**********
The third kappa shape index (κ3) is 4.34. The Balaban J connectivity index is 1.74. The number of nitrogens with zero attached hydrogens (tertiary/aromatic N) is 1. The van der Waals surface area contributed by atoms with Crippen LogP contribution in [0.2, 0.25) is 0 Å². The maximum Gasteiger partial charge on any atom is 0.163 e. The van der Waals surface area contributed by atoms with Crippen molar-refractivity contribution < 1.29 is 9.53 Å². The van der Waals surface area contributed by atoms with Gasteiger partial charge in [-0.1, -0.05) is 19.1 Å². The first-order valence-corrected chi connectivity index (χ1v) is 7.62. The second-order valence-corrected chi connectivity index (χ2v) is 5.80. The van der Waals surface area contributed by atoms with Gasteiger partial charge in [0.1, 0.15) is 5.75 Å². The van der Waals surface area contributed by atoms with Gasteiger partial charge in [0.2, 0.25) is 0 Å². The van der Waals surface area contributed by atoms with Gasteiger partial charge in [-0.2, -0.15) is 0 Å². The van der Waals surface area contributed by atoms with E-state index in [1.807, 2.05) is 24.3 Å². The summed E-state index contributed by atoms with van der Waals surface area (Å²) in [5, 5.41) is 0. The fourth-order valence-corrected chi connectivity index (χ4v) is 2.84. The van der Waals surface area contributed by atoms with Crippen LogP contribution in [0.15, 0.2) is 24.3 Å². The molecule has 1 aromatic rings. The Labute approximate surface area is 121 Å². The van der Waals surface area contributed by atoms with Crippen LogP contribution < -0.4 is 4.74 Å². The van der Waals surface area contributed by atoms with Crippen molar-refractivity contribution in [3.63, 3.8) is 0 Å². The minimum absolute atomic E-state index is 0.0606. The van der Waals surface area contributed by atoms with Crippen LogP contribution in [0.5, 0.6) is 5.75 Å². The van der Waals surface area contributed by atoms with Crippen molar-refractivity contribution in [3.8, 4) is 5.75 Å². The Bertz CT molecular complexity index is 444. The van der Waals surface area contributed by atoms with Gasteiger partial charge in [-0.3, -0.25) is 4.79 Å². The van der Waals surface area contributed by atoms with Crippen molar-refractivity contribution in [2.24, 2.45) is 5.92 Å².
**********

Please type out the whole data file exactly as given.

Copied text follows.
The third kappa shape index (κ3) is 4.34. The Balaban J connectivity index is 1.74. The number of nitrogens with zero attached hydrogens (tertiary/aromatic N) is 1. The van der Waals surface area contributed by atoms with Crippen LogP contribution in [0.2, 0.25) is 0 Å². The maximum Gasteiger partial charge on any atom is 0.163 e. The van der Waals surface area contributed by atoms with Crippen molar-refractivity contribution < 1.29 is 9.53 Å². The van der Waals surface area contributed by atoms with Gasteiger partial charge in [-0.1, -0.05) is 19.1 Å². The first-order valence-corrected chi connectivity index (χ1v) is 7.62. The second-order valence-corrected chi connectivity index (χ2v) is 5.80. The van der Waals surface area contributed by atoms with Gasteiger partial charge in [0.1, 0.15) is 5.75 Å². The van der Waals surface area contributed by atoms with Gasteiger partial charge in [0.2, 0.25) is 0 Å². The van der Waals surface area contributed by atoms with Gasteiger partial charge in [-0.2, -0.15) is 0 Å². The van der Waals surface area contributed by atoms with E-state index in [1.807, 2.05) is 24.3 Å². The summed E-state index contributed by atoms with van der Waals surface area (Å²) in [5, 5.41) is 0. The fourth-order valence-corrected chi connectivity index (χ4v) is 2.84. The van der Waals surface area contributed by atoms with Crippen LogP contribution in [0.15, 0.2) is 24.3 Å². The molecule has 1 aromatic rings. The Labute approximate surface area is 121 Å². The van der Waals surface area contributed by atoms with Crippen LogP contribution < -0.4 is 4.74 Å². The van der Waals surface area contributed by atoms with Crippen molar-refractivity contribution in [3.63, 3.8) is 0 Å². The minimum absolute atomic E-state index is 0.0606. The van der Waals surface area contributed by atoms with Crippen LogP contribution in [0.5, 0.6) is 5.75 Å². The van der Waals surface area contributed by atoms with Crippen molar-refractivity contribution in [3.8, 4) is 5.75 Å². The Bertz CT molecular complexity index is 444. The van der Waals surface area contributed by atoms with Gasteiger partial charge in [-0.3, -0.25) is 4.79 Å². The van der Waals surface area contributed by atoms with Crippen molar-refractivity contribution in [2.24, 2.45) is 5.92 Å².